November 2023

Our new issue of UK Regulatory Radar brings you the latest industry and regulatory updates impacting financial service providers in the UK. 

Click on the images below for our latest insights and see the 'Further updates' section for other sector-specific developments.

Further updates

The financial services regulatory announcements in the Chancellor's Autumn Statement focused on pension reform and are summarised well in the Chancellor's letter to the CEOs of the FCA and the Pensions Regulator — providing better saver outcomes, a more consolidated market and enabling pension's schemes to invest in a diverse portfolio. Other new announcements include consulting on introducing a UK regime for captive insurance companies and making changes to allow ISAs to include Long Term Asset Funds, open ended property funds with longer notice periods and certain fractional shares contracts. The government also continues to move ahead with repealing and replacing retained EU regulation including Solvency II, Prospectus Regime and PRIIPs.

ESG and Sustainable Finance

TPT sector-specific guidance: The Transition Plan Taskforce (TPT) has proposed sector-specific guidance for banks, asset owners and asset managers. Firms have until 29 December 2023 to respond to the consultation. For more on the TPT Disclosure Framework and its wider implications, see the article above.

FCA reviews ESG Guiding Principles for funds: The FCA has reviewed fund managers' compliance with its ESG Guiding Principles, noting that although firms have made efforts to comply, a range of improvements are still needed. For more on the FCA's findings and their implications, see the article above. 

Incorporating sustainability themes in remuneration: The FCA has written to the Chairs of Remuneration Committees to encourage them to incorporate emerging regulatory themes, including sustainability, into remuneration. The letter specifically calls out Consumer Duty, culture, diversity and inclusion initiatives, as well as broader sustainability objectives and the joint FCA/PRA consultation on the proportion of variable remuneration.


Capital requirements for securitisation: The PRA is gathering feedback until 31 January 2024 on the implementation of the output floor under Basel 3.1 for firms with certain securitisation exposure. The three options set out in the discussion paper are: 

  1.  Implementation of the output floor without any adjustment to the Pillar 1 framework for determining capital requirements for securitisation exposures.
  2. Implementation of the output floor with a targeted and evidence-based adjustment to the Pillar 1 securitisation capital framework.
  3. Carve-outs from, or other qualifications to, some or all securitisation exposures.

Removal of 'bonus cap': The PRA confirmed the removal of the 'bonus cap', as proposed in CP15/22. The cap was first introduced in 2014 to limit the ratio between fixed and variable pay and related provisions on shareholder approval and discount rates. However, the PRA now considers that removal of the restrictions will allow firms greater flexibility over their cost base to deal with downturns, improve international competitiveness and better align incentives. The changes apply for firms' ongoing performance year from 31 October 2023 and to future performance years.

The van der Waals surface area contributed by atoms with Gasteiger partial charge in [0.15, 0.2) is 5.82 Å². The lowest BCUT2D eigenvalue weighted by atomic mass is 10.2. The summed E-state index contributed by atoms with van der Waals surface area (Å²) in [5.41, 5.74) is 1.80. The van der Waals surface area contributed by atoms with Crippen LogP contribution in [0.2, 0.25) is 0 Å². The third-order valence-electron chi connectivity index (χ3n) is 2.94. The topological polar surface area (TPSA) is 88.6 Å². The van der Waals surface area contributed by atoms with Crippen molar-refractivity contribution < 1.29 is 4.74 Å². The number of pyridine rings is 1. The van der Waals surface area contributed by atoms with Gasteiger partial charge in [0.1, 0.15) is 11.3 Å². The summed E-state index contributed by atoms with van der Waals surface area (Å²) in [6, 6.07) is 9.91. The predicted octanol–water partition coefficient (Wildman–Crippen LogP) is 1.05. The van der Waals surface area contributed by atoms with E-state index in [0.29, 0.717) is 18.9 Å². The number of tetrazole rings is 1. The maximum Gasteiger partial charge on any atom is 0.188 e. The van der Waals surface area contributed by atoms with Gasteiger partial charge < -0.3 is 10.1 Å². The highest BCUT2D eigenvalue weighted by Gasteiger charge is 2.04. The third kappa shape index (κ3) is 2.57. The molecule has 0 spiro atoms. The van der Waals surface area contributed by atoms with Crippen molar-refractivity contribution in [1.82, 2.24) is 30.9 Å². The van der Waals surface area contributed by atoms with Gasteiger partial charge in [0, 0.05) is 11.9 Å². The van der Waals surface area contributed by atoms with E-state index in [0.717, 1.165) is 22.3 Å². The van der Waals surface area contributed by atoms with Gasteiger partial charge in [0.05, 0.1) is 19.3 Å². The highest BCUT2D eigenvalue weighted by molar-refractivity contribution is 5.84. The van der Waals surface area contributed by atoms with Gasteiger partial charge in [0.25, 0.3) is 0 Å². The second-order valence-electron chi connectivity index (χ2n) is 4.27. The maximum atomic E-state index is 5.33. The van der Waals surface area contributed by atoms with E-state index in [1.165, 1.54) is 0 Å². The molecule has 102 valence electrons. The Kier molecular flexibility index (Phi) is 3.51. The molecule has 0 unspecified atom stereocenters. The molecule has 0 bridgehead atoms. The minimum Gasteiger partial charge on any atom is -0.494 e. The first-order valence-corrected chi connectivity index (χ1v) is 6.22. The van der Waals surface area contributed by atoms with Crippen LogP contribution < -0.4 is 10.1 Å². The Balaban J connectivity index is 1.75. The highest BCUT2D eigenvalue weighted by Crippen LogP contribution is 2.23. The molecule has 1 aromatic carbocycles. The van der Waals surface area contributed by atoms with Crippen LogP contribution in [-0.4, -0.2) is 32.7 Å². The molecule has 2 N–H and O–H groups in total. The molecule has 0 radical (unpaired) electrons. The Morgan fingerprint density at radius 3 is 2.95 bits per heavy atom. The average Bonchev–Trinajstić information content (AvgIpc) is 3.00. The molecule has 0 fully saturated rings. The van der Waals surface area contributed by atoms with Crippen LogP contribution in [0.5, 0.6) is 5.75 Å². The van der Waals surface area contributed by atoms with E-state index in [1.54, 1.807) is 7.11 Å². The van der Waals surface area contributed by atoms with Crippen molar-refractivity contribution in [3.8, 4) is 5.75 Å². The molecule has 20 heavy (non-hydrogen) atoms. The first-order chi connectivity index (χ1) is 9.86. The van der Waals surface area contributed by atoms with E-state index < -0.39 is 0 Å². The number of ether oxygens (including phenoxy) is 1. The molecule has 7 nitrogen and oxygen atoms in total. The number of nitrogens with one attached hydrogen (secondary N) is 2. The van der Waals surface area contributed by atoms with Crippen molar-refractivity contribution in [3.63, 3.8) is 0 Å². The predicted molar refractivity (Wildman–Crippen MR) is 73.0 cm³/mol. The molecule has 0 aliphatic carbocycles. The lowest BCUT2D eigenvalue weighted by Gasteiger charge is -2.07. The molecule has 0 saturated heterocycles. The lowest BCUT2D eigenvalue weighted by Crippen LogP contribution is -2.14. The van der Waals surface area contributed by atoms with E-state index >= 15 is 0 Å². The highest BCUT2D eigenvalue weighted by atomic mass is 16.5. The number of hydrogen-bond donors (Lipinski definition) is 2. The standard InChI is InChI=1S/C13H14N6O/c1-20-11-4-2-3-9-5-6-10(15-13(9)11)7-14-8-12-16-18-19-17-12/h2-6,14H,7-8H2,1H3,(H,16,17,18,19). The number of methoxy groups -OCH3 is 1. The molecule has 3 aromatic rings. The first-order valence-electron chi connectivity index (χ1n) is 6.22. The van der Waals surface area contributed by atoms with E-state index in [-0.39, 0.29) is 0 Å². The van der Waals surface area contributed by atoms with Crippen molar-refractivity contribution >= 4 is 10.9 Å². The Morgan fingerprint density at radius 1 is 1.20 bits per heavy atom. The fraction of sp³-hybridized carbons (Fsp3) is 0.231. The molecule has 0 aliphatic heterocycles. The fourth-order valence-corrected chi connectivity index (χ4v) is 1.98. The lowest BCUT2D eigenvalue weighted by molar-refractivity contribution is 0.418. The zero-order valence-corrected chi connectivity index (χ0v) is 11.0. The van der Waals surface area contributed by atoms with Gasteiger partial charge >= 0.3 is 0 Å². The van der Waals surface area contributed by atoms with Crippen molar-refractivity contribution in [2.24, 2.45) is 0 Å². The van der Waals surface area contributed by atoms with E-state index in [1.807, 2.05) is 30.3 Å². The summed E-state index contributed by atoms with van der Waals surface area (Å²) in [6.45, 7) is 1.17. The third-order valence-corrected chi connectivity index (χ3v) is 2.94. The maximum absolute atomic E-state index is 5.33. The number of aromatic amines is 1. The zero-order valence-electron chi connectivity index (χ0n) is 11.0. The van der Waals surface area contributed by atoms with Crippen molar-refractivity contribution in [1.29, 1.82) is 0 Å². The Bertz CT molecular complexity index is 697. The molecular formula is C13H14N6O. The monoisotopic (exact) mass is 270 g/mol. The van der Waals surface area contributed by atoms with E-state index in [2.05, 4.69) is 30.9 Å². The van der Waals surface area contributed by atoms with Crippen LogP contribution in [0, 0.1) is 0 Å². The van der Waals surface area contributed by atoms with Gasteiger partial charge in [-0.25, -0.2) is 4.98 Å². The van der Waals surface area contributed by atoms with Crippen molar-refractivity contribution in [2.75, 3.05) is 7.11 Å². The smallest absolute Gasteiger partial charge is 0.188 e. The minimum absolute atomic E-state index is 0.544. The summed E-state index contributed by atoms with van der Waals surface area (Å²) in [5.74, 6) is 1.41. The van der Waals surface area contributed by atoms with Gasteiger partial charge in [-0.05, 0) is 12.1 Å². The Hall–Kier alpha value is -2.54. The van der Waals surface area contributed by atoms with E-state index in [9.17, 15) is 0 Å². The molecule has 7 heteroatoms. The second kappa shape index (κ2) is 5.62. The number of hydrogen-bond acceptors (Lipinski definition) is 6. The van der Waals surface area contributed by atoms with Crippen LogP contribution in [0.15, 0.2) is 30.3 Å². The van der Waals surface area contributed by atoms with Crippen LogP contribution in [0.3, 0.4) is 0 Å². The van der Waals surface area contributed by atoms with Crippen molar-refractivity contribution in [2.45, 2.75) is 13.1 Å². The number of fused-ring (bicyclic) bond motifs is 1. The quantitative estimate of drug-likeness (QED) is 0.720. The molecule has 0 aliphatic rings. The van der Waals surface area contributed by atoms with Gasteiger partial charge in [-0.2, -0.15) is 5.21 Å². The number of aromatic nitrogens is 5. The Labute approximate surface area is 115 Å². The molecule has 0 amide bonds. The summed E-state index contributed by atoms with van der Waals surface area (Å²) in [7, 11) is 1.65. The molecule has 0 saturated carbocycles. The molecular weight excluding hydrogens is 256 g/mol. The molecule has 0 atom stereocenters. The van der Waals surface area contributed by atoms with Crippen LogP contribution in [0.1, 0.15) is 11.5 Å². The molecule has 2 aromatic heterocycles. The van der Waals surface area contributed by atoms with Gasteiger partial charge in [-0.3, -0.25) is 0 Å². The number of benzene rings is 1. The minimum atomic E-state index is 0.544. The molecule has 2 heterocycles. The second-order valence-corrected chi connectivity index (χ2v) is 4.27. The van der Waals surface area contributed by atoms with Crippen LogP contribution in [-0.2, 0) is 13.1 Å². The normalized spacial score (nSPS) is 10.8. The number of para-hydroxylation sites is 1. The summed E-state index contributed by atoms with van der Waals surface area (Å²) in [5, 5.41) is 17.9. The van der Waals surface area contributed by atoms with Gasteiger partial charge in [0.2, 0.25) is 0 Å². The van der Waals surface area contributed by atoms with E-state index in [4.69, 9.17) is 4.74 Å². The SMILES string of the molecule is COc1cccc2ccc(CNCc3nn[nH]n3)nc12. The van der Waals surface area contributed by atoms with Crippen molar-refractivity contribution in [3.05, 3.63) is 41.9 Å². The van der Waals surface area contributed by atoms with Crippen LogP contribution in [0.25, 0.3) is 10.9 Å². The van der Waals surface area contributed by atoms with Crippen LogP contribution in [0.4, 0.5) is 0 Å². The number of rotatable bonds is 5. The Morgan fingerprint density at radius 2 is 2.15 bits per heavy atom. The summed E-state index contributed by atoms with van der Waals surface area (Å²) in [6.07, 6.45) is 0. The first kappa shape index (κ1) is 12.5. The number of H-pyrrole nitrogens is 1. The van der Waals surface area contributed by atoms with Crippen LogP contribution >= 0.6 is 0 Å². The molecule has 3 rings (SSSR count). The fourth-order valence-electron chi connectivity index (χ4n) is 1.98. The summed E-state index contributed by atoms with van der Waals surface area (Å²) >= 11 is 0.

Identification of G-SIIs: The PRA has published final policy and feedback on proposed amendments to the UK Technical Standards (UKTS) on the identification of global systemically important institutions (G-SIIs). The amendments were proposed in order to align the UKTS with the BCBS framework.

Identification of G-SIIs Non-performing exposures capital deduction: The PRA has finalised its policy on the non-performing exposures capital deduction. No material changes have been made following the consultation.

Capital Markets and Asset Management

UK Benchmark regulation: HM Treasury (HMT) has announced that the transitional regime for third country benchmarks under the UK Benchmark Regulation will be extended to 31 December 2030. The reason is to continue the availability of the number and variety of important benchmarks in the UK, allowing 'UK companies to plan with confidence that they will not lose access to benchmarks that are critical to their operations'. HMT will consider where reforms are needed to the third country benchmarks regime, and make these changes as part of the implementation of the wider Smarter Regulatory Framework programme (i.e. the review and repealing of EU onshored legislation). 

FCA feedback statement on LTAF FSCS coverage: In June 2023, the FCA consulted on whether regulatory activities relating to Long Term Asset Funds (LTAFs) should be removed from coverage under the Financial Services Compensation Scheme (FSCS). This was due to LTAFs' potential to be complex products with higher investment risk. In a feedback statement published on 30 October, the FCA communicated that it has decided not to take forward the proposals at this time. Instead, it will consider any changes to the scope of FSCS protection for retail investments in the round, rather than excluding activities relating to certain investment products in isolation.

UK asset management regime: Ashley Alder (FCA Chair) delivered a speech on 12 October regarding the FCA's priorities for revising and improving the UK asset management regulatory regime. The FCA's main areas of focus will be on making the regime more proportionate for alternative managers, updating the rules for non-UCITS retail funds, and supporting technological innovation. On the first and second priorities, the FCA will consult on changes in 2024, and will also review the AIFMD reporting regime in 2025.